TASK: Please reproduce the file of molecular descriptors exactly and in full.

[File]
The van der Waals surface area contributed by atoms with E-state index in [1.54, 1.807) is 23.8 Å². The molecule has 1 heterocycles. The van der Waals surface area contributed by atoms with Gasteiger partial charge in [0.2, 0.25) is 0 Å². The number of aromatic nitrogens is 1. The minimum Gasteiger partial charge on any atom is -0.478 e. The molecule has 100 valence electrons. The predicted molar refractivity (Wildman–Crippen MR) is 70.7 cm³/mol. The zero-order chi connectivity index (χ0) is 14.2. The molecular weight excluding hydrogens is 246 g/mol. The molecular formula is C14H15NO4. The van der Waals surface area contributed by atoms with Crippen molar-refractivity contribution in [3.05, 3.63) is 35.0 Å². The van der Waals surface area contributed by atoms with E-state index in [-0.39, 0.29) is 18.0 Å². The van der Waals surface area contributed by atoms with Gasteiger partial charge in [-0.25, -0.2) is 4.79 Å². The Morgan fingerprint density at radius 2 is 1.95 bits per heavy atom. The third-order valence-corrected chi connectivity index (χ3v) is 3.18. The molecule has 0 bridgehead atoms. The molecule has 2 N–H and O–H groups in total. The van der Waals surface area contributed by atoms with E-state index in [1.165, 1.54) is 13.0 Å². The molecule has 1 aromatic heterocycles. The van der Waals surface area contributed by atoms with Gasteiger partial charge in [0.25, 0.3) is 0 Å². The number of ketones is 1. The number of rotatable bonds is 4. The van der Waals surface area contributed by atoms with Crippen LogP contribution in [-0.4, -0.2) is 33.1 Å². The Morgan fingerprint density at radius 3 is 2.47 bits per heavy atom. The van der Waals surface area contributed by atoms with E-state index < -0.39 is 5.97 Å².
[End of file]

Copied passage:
The van der Waals surface area contributed by atoms with E-state index in [1.54, 1.807) is 23.8 Å². The molecule has 1 heterocycles. The van der Waals surface area contributed by atoms with Gasteiger partial charge in [0.2, 0.25) is 0 Å². The number of aromatic nitrogens is 1. The minimum Gasteiger partial charge on any atom is -0.478 e. The molecule has 100 valence electrons. The predicted molar refractivity (Wildman–Crippen MR) is 70.7 cm³/mol. The zero-order chi connectivity index (χ0) is 14.2. The molecular weight excluding hydrogens is 246 g/mol. The molecular formula is C14H15NO4. The van der Waals surface area contributed by atoms with Crippen molar-refractivity contribution in [3.05, 3.63) is 35.0 Å². The van der Waals surface area contributed by atoms with E-state index in [-0.39, 0.29) is 18.0 Å². The van der Waals surface area contributed by atoms with Gasteiger partial charge in [-0.25, -0.2) is 4.79 Å². The Morgan fingerprint density at radius 2 is 1.95 bits per heavy atom. The third-order valence-corrected chi connectivity index (χ3v) is 3.18. The molecule has 0 bridgehead atoms. The molecule has 2 N–H and O–H groups in total. The van der Waals surface area contributed by atoms with E-state index in [1.165, 1.54) is 13.0 Å². The molecule has 1 aromatic heterocycles. The van der Waals surface area contributed by atoms with Gasteiger partial charge in [0.25, 0.3) is 0 Å². The number of ketones is 1. The number of rotatable bonds is 4. The van der Waals surface area contributed by atoms with Crippen LogP contribution in [-0.4, -0.2) is 33.1 Å². The Morgan fingerprint density at radius 3 is 2.47 bits per heavy atom. The van der Waals surface area contributed by atoms with E-state index < -0.39 is 5.97 Å².